Email updates

Keep up to date with the latest news and content from BMC Microbiology and BioMed Central.

Open Access Highly Accessed Research article

Identification of Burkholderia mallei and Burkholderia pseudomallei adhesins for human respiratory epithelial cells

Rachel Balder1, Serena Lipski2, John J Lazarus2, William Grose12, Ronald M Wooten2, Robert J Hogan1, Donald E Woods3 and Eric R Lafontaine1*

  • * Corresponding author: Eric R Lafontaine elafon10@uga.edu

  • † Equal contributors

Author Affiliations

1 Department of Infectious Diseases, University of Georgia College of Veterinary Medicine, Athens, GA 30602, USA

2 Department of Medical Microbiology and Immunology, University of Toledo Health Sciences Campus, 3055 Arlington Avenue, Toledo, OH 43614, USA

3 Department of Microbiology and Infectious Diseases, University of Calgary Health Sciences Centre, 3330 Hospital Drive, NW Calgary, Alberta T2N 4N1, Canada

For all author emails, please log on.

BMC Microbiology 2010, 10:250  doi:10.1186/1471-2180-10-250

Published: 28 September 2010

Abstract

Background

Burkholderia pseudomallei and Burkholderia mallei cause the diseases melioidosis and glanders, respectively. A well-studied aspect of pathogenesis by these closely-related bacteria is their ability to invade and multiply within eukaryotic cells. In contrast, the means by which B. pseudomallei and B. mallei adhere to cells are poorly defined. The purpose of this study was to identify adherence factors expressed by these organisms.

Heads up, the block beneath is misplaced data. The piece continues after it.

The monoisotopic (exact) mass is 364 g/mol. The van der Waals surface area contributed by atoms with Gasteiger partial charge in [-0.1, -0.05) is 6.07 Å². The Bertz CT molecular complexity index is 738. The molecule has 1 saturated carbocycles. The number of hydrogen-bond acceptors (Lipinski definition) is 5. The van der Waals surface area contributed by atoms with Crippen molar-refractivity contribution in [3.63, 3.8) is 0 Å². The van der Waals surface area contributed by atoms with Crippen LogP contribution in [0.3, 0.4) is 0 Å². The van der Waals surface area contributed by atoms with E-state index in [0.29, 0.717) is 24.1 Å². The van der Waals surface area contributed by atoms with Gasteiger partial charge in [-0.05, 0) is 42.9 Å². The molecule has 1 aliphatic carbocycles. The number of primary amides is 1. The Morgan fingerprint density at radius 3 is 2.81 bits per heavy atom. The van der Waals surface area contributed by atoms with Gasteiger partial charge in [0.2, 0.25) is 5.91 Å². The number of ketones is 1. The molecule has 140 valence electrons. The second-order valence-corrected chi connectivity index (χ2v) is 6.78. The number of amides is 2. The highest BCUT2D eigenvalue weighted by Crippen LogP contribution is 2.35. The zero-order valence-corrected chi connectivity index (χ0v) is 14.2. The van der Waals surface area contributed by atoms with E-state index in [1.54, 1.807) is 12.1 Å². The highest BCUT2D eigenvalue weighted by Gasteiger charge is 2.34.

Results

Comparative sequence analyses identified a gene product in the published genome of B. mallei strain ATCC23344 (locus # BMAA0649) that resembles the well-characterized Yersinia enterocolitica autotransporter adhesin YadA. The gene encoding this B. mallei protein, designated boaA, was expressed in Escherichia coli and shown to significantly increase adherence to human epithelial cell lines, specifically HEp2 (laryngeal cells) and A549 (type II pneumocytes), as well as to cultures of normal human bronchial epithelium (NHBE). Consistent with these findings, disruption of the boaA gene in B. mallei ATCC23344 reduced adherence to all three cell types by ~50%. The genomes of the B. pseudomallei strains K96243 and DD503 were also found to contain boaA and inactivation of the gene in DD503 considerably decreased binding to monolayers of HEp2 and A549 cells and to NHBE cultures.

A second YadA-like gene product highly similar to BoaA (65% identity) was identified in the published genomic sequence of B. pseudomallei strain K96243 (locus # BPSL1705). The gene specifying this protein, termed boaB, appears to be B. pseudomallei-specific. Quantitative attachment assays demonstrated that recombinant E. coli expressing BoaB displayed greater binding to A549 pneumocytes, HEp2 cells and NHBE cultures. Moreover, a boaB mutant of B. pseudomallei DD503 showed decreased adherence to these respiratory cells. Additionally, a B. pseudomallei strain lacking expression of both boaA and boaB was impaired in its ability to thrive inside J774A.1 murine macrophages, suggesting a possible role for these proteins in survival within professional phagocytic cells.

Conclusions

The boaA and boaB genes specify adhesins that mediate adherence to epithelial cells of the human respiratory tract. The boaA gene product is shared by B. pseudomallei and B. mallei whereas BoaB appears to be a B. pseudomallei-specific adherence factor.